Category Archives: Mineral

Stormy weather

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The wind blew, daylight was extinguished by weighted clouds, rain slashed across the windscreen, muddy runoff smothered many points in the road.  In short, the pathetic fallacy was doing its damnedest.

I paused for a moment as conditions eased:

Yes, well.

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Not ready for it

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I’d had enough grim, so the next audiobook was selected for harmlessness.

It is true that Lady Flora Hastings’ fate was bitter, but the tale of George Eliot’s perhaps unladylike hand is innocuous, it was amusing to see Hughes get Darwin’s beard entangled in a compromise of the scientific principle, and the story of Fanny Cornforth is no more than louche.  I therefore walked unprepared into the account of the Fanny Adams murder case which concludes the book.  It’s not something I’d heard of before, and to be honest I wish I hadn’t heard it now, especially late in the evening; it needed quite a sweetener to take the taste away.

Grandmother’s footsteps

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First I unbuttoned the coat; next took off my gloves; then my hat; unwound the scarf; and eventually removed the coat altogether.  Not a warm day, but benign with sun and stillness.

(Click a thumbnail for the gallery)

Wavy

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I seem to have put up a lot of wave photographs lately so here are a few more, with permission from the nearestanddearest with the good camera.

The waves were less extreme than Wednesday’s, but they came from the southwest while the wind was blowing from the northeast, which gave the white horses some very elegant manes.  Click a photo for the larger images.

More for potters and the obsessively curious

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(and also rather pretty).  Click a thumbnail for the gallery.

This time we looked at the glazes on pots.  Tricky to get a focus and no reflections on curved surfaces.

For potters and the obsessively curious

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(Don’t say you weren’t warned.)

I have turned my Christmas present on a few (fired) clay bodies.  Click a thumbnail for the gallery.

Standing back

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The storm came in overnight, so I headed for high tide in a bright aftermath.

The rollers were busy rearranging the shoreline

and nobody was fool enough to mess with the prom.

The waves were breaking on the sea wall (which in these photos is under all that white stuff).

I walked round and perched on a small concrete platform, which is a couple of feet higher than the lifeboat yard behind the second wall, and gives a good view of the action.  This was fortunate, as suddenly the bay seemed to swell, and then reared up the wave of the morning.  It ignored the storm beach, overtopped the sea wall, hurdled the promenade, burst violently over the second wall, and poured in cataracts over the cobbled yard where I had just been standing.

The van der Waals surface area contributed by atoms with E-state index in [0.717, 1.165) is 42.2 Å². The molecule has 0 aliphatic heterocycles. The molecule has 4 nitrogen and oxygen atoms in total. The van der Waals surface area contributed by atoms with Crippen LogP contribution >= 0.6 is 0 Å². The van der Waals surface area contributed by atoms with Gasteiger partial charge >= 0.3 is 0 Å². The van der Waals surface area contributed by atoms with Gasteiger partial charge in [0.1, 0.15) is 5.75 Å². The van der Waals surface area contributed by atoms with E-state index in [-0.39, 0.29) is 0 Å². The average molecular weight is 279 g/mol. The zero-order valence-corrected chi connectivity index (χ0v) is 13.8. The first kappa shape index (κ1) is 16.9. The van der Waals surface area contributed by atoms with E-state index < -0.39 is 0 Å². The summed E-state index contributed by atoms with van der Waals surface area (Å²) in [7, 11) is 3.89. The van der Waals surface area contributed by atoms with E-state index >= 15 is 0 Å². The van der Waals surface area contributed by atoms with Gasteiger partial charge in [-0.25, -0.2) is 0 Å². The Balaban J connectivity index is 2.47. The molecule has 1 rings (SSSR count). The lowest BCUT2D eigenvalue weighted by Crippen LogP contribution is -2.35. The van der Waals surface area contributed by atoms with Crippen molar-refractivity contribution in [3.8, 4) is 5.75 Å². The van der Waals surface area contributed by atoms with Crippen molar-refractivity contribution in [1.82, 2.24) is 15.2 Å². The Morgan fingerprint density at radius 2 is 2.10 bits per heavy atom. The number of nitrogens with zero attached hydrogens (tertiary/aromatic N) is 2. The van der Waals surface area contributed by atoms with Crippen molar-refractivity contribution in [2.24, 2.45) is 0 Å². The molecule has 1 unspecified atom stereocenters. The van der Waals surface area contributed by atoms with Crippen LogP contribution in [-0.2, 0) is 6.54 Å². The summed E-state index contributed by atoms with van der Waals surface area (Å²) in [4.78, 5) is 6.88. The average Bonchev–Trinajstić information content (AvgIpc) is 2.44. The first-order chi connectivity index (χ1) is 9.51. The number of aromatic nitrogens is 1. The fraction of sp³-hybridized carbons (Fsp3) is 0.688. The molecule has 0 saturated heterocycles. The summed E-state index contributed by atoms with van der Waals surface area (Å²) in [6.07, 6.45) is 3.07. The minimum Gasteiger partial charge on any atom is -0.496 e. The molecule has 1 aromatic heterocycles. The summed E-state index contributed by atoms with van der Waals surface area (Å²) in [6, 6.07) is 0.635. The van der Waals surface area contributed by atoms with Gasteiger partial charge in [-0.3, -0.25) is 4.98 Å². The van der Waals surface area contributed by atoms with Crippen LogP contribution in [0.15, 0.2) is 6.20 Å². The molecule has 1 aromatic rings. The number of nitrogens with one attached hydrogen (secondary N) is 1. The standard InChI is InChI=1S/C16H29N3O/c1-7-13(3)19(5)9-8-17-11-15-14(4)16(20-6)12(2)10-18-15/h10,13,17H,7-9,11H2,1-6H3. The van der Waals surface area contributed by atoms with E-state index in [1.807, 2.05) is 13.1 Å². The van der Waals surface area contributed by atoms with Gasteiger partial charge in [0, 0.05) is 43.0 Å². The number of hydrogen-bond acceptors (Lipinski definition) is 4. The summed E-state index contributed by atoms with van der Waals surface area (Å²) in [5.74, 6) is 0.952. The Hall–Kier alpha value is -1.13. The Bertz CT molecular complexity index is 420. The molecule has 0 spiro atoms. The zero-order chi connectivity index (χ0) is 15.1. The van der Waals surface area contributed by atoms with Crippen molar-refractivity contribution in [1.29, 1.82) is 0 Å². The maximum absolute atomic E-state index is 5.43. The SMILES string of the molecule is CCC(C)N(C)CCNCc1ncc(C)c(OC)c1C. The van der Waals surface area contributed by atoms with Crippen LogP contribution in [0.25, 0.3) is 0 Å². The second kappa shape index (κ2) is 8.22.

Yipes.

Waiting for the big one

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Racing to catch some sunshine when the rain moved over, I ended up in the cliff’s shade, to watch the surfers and paddle-boarders without being squinty.

It was a waiting game for everyone

and meantime a few people caught reasonable rides.

When the big ones did come, it was too interesting to be bothered with photos.  Lacking in drama compared with watching the shark bait off Manly after a whopping storm, but then, anything is (I remember the heart-in-mouth sensation even now).  The waves crashed prettily though, and one surfer was spat, flailing, vertically into the air, and came down looking surprised.

My turn as a Fluffers-bed is nearly over.

“It should be a fine evening so long as there isn’t a thunderstorm…”

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though personally I am betting that there was one.  The speaker is a character in Crime and Punishment, after all.

Perhaps the novel’s dramatic and emotional moments were compressed into undue proximity by the abridgement; I will only remark that the characters seemed to have a disproportionate quota of spasms, fits, convulsions, fevers, catatonic attacks, tremblings and faints, which had an unfortunate effect on one reader at least.

Outside the wind is picking up again; gusting to force 8, perhaps 9.  2018 coming in with a roar, and I hope we all keep our roofs on.

Half an ear

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On a quiet day I indulged in the traditional holiday jigsaw:

This allowed me to listen to the non-traditional grim audiobook.  Complicated, and it would have made more sense if I had put a map in front of me, but then I would have had to listen properly.  A story so appalling can sometimes only be taken in with half an ear.